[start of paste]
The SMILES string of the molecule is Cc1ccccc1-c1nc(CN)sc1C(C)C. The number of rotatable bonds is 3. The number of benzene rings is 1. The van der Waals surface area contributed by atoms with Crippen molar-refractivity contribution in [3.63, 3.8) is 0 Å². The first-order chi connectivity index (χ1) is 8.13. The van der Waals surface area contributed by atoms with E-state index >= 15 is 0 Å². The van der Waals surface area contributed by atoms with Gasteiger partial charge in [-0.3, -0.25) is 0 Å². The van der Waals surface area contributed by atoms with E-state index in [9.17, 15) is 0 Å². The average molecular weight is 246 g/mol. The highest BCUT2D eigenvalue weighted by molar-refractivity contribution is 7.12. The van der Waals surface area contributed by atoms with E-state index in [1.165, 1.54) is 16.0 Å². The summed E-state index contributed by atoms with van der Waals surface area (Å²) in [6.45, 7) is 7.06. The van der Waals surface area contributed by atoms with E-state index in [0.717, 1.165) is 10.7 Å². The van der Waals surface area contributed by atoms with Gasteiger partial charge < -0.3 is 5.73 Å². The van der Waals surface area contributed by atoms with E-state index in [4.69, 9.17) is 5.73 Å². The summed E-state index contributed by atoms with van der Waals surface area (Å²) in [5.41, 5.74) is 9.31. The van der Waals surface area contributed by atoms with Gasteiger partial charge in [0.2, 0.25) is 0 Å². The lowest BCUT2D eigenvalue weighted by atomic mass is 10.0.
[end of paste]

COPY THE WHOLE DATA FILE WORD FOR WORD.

The SMILES string of the molecule is Cc1ccccc1-c1nc(CN)sc1C(C)C. The number of rotatable bonds is 3. The number of benzene rings is 1. The van der Waals surface area contributed by atoms with Crippen molar-refractivity contribution in [3.63, 3.8) is 0 Å². The first-order chi connectivity index (χ1) is 8.13. The van der Waals surface area contributed by atoms with E-state index >= 15 is 0 Å². The van der Waals surface area contributed by atoms with Gasteiger partial charge in [-0.3, -0.25) is 0 Å². The van der Waals surface area contributed by atoms with E-state index in [9.17, 15) is 0 Å². The average molecular weight is 246 g/mol. The highest BCUT2D eigenvalue weighted by molar-refractivity contribution is 7.12. The van der Waals surface area contributed by atoms with E-state index in [1.165, 1.54) is 16.0 Å². The summed E-state index contributed by atoms with van der Waals surface area (Å²) in [6.45, 7) is 7.06. The van der Waals surface area contributed by atoms with E-state index in [0.717, 1.165) is 10.7 Å². The van der Waals surface area contributed by atoms with Gasteiger partial charge < -0.3 is 5.73 Å². The van der Waals surface area contributed by atoms with E-state index in [4.69, 9.17) is 5.73 Å². The summed E-state index contributed by atoms with van der Waals surface area (Å²) in [5.41, 5.74) is 9.31. The van der Waals surface area contributed by atoms with Gasteiger partial charge in [0.2, 0.25) is 0 Å². The lowest BCUT2D eigenvalue weighted by atomic mass is 10.0.